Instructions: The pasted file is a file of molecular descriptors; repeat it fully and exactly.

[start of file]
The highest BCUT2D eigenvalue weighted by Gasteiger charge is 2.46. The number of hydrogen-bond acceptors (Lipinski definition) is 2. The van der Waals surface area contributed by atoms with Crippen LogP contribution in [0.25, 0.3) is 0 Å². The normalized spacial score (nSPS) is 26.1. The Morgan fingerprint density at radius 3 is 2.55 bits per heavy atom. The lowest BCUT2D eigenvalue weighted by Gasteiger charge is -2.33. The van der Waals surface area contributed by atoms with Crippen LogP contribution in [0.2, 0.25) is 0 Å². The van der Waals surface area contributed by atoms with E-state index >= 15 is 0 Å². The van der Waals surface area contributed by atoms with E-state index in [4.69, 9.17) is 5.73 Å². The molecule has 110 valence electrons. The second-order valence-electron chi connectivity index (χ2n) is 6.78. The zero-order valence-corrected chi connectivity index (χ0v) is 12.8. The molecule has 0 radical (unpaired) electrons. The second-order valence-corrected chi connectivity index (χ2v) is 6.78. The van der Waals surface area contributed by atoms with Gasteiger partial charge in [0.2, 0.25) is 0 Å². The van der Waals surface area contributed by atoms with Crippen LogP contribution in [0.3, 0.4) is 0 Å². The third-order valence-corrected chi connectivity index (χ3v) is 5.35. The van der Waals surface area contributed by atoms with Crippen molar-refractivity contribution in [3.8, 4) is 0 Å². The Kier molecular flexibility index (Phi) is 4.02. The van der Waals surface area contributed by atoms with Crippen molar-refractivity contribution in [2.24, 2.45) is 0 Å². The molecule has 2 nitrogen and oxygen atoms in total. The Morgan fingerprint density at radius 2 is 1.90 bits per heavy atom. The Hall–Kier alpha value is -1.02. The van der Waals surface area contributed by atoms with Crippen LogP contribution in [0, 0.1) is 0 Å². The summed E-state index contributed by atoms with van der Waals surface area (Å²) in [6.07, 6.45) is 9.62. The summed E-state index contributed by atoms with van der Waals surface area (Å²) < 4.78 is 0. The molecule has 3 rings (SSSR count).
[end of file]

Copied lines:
The highest BCUT2D eigenvalue weighted by Gasteiger charge is 2.46. The number of hydrogen-bond acceptors (Lipinski definition) is 2. The van der Waals surface area contributed by atoms with Crippen LogP contribution in [0.25, 0.3) is 0 Å². The normalized spacial score (nSPS) is 26.1. The Morgan fingerprint density at radius 3 is 2.55 bits per heavy atom. The lowest BCUT2D eigenvalue weighted by Gasteiger charge is -2.33. The van der Waals surface area contributed by atoms with Crippen LogP contribution in [0.2, 0.25) is 0 Å². The van der Waals surface area contributed by atoms with E-state index >= 15 is 0 Å². The van der Waals surface area contributed by atoms with E-state index in [4.69, 9.17) is 5.73 Å². The molecule has 110 valence electrons. The second-order valence-electron chi connectivity index (χ2n) is 6.78. The zero-order valence-corrected chi connectivity index (χ0v) is 12.8. The molecule has 0 radical (unpaired) electrons. The second-order valence-corrected chi connectivity index (χ2v) is 6.78. The van der Waals surface area contributed by atoms with Gasteiger partial charge in [0.2, 0.25) is 0 Å². The van der Waals surface area contributed by atoms with Crippen LogP contribution in [0.3, 0.4) is 0 Å². The third-order valence-corrected chi connectivity index (χ3v) is 5.35. The van der Waals surface area contributed by atoms with Crippen molar-refractivity contribution in [3.8, 4) is 0 Å². The Kier molecular flexibility index (Phi) is 4.02. The van der Waals surface area contributed by atoms with Crippen molar-refractivity contribution in [2.24, 2.45) is 0 Å². The molecule has 2 nitrogen and oxygen atoms in total. The Morgan fingerprint density at radius 2 is 1.90 bits per heavy atom. The Hall–Kier alpha value is -1.02. The van der Waals surface area contributed by atoms with Crippen LogP contribution in [0, 0.1) is 0 Å². The summed E-state index contributed by atoms with van der Waals surface area (Å²) in [6.07, 6.45) is 9.62. The summed E-state index contributed by atoms with van der Waals surface area (Å²) < 4.78 is 0. The molecule has 3 rings (SSSR count).